Deb Haaland is sworn in as U.S. Secretary of the Interior by Vice President Kamala Harris.
On March 16, 2021 Deb Haaland took the oath of office as Secretary of the Interior. She became the first Native American to serve as a Cabinet secretary. It was a small ceremony that included her family. A more public ceremony was held on March 18. Vice President Harris administered the oath of office. Secretary Haaland is a member of the Laguna Pueblo in New Mexico. She was one of the first Native American women elected to the U.S. House of Representatives in 2018.
Haaland commented, “A voice like mine has never been a Cabinet secretary or at the head of the Department of Interior.” The Department of the Interior (DOI) was created in 1849. The DOI oversaw the systematic abuse of Native Americans for many decades after it was created. Official department policies and legislation often eroded Native American ways of life by taking land and creating divisions. This makes Haaland’s appointment special.
The Indian Reorganization Act of 1934 tried to reverse some of the worst legislation targeting Native Americans. Further gains for Native Americans were made during the 1970s and 1980s. However, there is still much work to do in addressing historical wrongs against Native Americans. Most people believe that Secretary Haaland will continue to seek progressive expansion of DOI policies toward Native American governments.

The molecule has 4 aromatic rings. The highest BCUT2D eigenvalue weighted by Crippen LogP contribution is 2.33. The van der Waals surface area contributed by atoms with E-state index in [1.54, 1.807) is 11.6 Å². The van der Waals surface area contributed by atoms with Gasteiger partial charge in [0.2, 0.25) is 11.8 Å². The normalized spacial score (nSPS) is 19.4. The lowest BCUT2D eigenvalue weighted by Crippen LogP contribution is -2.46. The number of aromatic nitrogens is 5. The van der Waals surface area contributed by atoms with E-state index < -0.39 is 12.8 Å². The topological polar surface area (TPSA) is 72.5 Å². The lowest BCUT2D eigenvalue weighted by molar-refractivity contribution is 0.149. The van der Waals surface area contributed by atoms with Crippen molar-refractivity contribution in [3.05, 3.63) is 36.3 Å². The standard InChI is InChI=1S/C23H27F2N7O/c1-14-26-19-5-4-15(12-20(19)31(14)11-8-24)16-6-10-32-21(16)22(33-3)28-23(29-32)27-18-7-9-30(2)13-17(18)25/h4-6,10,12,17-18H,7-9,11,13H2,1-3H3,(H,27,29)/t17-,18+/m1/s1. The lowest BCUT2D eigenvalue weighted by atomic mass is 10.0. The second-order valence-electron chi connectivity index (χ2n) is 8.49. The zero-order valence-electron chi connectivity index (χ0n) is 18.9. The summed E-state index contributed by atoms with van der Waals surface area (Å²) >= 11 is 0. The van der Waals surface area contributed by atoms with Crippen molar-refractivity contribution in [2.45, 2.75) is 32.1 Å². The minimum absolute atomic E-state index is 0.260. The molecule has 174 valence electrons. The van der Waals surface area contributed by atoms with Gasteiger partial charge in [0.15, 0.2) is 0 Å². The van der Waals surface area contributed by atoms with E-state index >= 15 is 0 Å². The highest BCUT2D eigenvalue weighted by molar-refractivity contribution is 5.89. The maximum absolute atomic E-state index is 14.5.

The Department of the Interior is a huge organization. The department currently employs about 70,000 people. It has a variety of responsibilities. It is responsible for the management of the natural and cultural resources of the United States. There are 11 bureaus that oversee the department’s primary areas of responsibility:
- Bureau of Indian Affairs
- Bureau of Indian Education
- Bureau of Land Management
- Bureau of Ocean Energy Management
- Bureau of Reclamation
- Bureau of Safety and Environmental Enforcement
- Bureau of Trust Funds Administration
- National Park Service
- Office of Surface Mining Reclamation and Enforcement
- U.S. Fish and Wildlife Service
- U.S. Geological Survey
Secretary Haaland has a complex and challenging task ahead of her. In her speech accepting the nomination, Haaland said, “Growing up in my mother’s Pueblo household made me fierce. I’ll be fierce for all of us, for our planet and all of our protected land, and I’m honored and ready to serve.”
Learn more about Deb Haaland on the official website of the Department of the Interior